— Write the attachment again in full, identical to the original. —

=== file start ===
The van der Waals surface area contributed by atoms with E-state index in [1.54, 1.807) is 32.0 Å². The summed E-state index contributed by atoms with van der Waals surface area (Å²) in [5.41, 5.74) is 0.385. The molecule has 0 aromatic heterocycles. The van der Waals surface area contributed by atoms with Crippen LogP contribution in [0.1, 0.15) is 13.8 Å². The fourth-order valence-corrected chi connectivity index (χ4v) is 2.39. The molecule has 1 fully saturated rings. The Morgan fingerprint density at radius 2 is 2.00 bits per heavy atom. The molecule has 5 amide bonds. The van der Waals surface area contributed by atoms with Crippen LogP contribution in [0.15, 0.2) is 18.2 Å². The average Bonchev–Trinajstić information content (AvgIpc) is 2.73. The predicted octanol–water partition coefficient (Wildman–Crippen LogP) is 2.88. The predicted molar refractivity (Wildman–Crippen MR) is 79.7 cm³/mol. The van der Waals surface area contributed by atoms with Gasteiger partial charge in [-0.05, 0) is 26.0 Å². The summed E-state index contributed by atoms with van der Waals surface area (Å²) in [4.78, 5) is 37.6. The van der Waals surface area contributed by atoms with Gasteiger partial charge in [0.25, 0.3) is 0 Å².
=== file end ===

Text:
The van der Waals surface area contributed by atoms with E-state index in [1.54, 1.807) is 32.0 Å². The summed E-state index contributed by atoms with van der Waals surface area (Å²) in [5.41, 5.74) is 0.385. The molecule has 0 aromatic heterocycles. The van der Waals surface area contributed by atoms with Crippen LogP contribution in [0.1, 0.15) is 13.8 Å². The fourth-order valence-corrected chi connectivity index (χ4v) is 2.39. The molecule has 1 fully saturated rings. The Morgan fingerprint density at radius 2 is 2.00 bits per heavy atom. The molecule has 5 amide bonds. The van der Waals surface area contributed by atoms with Crippen LogP contribution in [0.15, 0.2) is 18.2 Å². The average Bonchev–Trinajstić information content (AvgIpc) is 2.73. The predicted octanol–water partition coefficient (Wildman–Crippen LogP) is 2.88. The predicted molar refractivity (Wildman–Crippen MR) is 79.7 cm³/mol. The van der Waals surface area contributed by atoms with Gasteiger partial charge in [-0.05, 0) is 26.0 Å². The summed E-state index contributed by atoms with van der Waals surface area (Å²) in [4.78, 5) is 37.6. The van der Waals surface area contributed by atoms with Gasteiger partial charge in [0.25, 0.3) is 0 Å².